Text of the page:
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An undone deal

Did the administration throw out a perfectly good agreement with North Korea because of faulty intelligence?

March 02, 2007

HERE WE GO AGAIN. Or do we? In 2002, the U.S. accused North Korea of having a secret program to enrich uranium for nuclear bombs. Alleging that the North had cheated on a deal agreed to eight years earlier, Washington cut off heavy fuel oil shipments. In response, Pyongyang accused the Bush administration of reneging on the deal, fired up its mothballed plutonium plant and, last fall, detonated an atomic bomb. Only now are U.S. officials admitting there was some question about the intelligence they relied on.

At the time, the Bush administration seemed confident of its case against Pyongyang. It told Congress in 2002 that the CIA had "clear evidence indicating that the North had begun constructing a centrifuge facility" to spin uranium for nuclear weapons and that the plant could be operational "as soon as mid-decade." In 2003, it told allies the plant was 18 months away from producing the fissile material needed for a bomb.

On Wednesday, however, the chief U.S. negotiator to North Korea, Christopher R. Hill, back-pedaled hard while testifying on Capitol Hill. If the U.S. determines that there is a uranium program, he said, "it's got to go," adding: "How far they've gotten, whether they've been able to actually produce highly enriched uranium at this time ... we need to have complete clarity on this program."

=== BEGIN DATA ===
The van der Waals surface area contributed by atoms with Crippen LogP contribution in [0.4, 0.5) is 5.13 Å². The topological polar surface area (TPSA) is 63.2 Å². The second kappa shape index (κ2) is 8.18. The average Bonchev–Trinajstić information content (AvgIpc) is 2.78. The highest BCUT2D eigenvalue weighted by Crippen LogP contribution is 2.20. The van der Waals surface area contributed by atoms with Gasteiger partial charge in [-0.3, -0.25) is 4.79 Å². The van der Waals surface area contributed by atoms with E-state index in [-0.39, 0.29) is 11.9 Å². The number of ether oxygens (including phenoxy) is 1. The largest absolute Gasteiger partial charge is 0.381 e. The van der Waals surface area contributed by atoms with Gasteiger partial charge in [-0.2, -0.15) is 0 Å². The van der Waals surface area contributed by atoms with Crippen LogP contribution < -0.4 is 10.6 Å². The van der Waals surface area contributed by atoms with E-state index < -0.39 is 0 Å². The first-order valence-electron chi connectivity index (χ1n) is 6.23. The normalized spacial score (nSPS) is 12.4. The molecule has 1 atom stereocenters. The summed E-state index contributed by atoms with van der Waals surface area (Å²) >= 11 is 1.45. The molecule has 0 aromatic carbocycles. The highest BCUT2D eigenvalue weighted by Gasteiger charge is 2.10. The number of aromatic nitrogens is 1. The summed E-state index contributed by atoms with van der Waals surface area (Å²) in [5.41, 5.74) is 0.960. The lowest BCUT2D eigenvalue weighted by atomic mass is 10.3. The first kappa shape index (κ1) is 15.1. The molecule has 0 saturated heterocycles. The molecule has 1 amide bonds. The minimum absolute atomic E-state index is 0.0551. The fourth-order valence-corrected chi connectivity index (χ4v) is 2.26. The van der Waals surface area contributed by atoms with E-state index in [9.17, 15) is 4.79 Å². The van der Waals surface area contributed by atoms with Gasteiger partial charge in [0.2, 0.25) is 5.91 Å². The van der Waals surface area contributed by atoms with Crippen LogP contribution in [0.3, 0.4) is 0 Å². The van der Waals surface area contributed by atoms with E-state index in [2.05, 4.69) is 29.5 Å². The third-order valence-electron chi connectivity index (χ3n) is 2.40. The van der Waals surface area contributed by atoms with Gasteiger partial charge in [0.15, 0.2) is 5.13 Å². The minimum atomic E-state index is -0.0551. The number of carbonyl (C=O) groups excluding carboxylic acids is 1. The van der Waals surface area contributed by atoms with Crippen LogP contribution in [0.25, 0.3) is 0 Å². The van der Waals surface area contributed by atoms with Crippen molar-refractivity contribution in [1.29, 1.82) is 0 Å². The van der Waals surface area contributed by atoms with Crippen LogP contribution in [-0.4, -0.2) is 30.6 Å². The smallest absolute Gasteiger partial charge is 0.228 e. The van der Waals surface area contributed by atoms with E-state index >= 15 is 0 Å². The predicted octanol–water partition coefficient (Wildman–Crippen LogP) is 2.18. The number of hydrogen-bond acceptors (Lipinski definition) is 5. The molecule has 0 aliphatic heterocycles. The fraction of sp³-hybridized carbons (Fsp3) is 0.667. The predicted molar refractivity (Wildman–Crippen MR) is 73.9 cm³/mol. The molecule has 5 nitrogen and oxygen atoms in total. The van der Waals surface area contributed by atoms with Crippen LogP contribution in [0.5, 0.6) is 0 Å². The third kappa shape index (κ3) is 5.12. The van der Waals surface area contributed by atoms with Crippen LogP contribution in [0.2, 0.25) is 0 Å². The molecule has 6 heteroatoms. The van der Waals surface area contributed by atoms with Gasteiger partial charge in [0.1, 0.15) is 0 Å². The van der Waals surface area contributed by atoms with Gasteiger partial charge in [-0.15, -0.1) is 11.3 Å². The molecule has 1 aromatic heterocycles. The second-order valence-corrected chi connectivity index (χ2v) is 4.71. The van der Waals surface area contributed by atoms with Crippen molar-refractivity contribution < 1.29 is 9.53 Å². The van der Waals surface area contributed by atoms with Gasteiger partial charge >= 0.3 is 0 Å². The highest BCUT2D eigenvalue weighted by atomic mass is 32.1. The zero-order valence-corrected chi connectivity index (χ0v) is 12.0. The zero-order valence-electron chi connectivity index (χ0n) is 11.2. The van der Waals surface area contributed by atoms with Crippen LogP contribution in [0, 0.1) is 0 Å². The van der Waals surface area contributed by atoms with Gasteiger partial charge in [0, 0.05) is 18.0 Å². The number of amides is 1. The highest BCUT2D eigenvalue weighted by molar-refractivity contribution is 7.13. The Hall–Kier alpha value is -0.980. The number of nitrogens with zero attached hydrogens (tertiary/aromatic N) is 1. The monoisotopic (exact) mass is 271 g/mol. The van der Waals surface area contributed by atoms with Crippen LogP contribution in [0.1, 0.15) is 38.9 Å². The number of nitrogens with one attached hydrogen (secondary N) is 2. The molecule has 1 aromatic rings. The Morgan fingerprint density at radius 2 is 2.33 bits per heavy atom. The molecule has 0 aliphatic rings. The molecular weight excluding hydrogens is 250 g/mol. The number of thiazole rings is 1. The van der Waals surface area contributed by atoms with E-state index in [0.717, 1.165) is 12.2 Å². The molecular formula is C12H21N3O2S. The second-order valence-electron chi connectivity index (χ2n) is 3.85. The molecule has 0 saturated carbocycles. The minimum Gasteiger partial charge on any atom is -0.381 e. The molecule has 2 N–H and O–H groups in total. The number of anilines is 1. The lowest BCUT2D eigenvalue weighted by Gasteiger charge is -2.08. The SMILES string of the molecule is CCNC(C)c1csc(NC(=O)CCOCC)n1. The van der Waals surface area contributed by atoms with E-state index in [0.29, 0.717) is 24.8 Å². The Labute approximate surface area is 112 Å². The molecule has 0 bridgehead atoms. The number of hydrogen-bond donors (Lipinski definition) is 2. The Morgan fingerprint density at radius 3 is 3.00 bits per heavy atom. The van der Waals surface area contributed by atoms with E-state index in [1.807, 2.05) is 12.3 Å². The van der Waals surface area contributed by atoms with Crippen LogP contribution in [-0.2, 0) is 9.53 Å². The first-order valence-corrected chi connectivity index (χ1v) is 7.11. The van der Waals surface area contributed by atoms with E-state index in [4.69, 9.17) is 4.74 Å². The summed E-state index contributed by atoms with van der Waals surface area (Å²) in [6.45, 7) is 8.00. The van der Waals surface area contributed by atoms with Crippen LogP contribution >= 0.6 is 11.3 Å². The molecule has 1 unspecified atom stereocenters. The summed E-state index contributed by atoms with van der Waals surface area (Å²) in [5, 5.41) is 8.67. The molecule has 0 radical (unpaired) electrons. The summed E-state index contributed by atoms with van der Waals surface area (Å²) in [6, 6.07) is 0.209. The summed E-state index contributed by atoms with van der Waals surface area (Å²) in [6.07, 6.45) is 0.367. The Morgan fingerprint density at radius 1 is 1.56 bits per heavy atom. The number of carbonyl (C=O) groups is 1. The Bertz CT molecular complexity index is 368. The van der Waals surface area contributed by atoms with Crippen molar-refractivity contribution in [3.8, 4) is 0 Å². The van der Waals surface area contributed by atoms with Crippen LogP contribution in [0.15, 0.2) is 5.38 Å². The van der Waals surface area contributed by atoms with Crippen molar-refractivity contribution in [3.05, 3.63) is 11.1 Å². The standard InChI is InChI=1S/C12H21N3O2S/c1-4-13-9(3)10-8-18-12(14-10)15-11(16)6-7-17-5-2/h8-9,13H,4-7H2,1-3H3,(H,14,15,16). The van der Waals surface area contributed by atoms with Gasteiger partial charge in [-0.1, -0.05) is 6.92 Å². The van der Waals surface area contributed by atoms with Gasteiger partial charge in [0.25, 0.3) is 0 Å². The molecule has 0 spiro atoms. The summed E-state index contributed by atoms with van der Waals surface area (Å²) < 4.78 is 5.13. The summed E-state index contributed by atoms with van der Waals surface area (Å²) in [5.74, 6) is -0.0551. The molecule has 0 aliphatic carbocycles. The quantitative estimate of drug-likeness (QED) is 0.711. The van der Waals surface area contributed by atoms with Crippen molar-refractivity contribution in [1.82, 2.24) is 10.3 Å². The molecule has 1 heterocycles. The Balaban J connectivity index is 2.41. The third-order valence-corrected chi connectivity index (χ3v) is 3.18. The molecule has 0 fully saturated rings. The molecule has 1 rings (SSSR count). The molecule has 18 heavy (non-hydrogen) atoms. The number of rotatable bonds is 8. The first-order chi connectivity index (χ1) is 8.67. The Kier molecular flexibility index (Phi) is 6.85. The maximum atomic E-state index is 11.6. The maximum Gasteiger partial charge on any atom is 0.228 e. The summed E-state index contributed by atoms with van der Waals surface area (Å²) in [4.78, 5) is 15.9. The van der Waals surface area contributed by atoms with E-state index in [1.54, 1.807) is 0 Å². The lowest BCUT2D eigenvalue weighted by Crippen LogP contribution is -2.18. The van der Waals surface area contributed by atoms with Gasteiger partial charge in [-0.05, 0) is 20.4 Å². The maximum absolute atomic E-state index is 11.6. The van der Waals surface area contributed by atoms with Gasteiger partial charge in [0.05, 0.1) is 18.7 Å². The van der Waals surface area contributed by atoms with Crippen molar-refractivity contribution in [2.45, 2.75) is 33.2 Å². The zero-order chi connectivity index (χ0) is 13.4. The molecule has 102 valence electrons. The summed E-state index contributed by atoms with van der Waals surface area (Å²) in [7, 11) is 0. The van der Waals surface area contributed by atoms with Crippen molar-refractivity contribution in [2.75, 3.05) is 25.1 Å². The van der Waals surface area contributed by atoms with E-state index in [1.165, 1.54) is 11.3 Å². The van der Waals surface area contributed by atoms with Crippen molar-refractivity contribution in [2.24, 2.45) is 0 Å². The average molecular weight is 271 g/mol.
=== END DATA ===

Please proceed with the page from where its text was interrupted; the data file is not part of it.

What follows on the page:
Indeed we do. Did the Bush administration rush to provoke a crisis with North Korea on sketchy evidence, trashing a flawed but workable arms-control agreement? Administration hawks had been on record for years opposing the 1994 deal. Did they "spin" the intelligence to justify preordained policies? Beijing has always disputed Washington's allegations. On the other hand, it's indisputable that North Korea bought centrifuges from Pakistani scientist Abdul Qadeer Khan.

Cynics may even wonder whether the administration, having opted for a deal with North Korea, may be downplaying for political purposes the significance of the very intelligence it once cited as proof of Pyongyang's malevolence. Some might even ask why it matters what the administration knew then -- and with what degree of certainty -- given that North Korea has already tested a plutonium bomb. It's because the U.S. has declared itself the world's nuclear watchdog, refusing to be bound by the decisions of the International Atomic Energy Agency or the U.N. Security Council.

Yet for the second time, serious questions have been raised about the credibility of U.S. assessments of the potential nuclear threat posed by an enemy nation. Are these charges justified? Given the U.S. need to enlist other nations to adopt sanctions to curb Iran's nuclear ambitions and deal with other proliferation challenges, that's a question that demands an answer.

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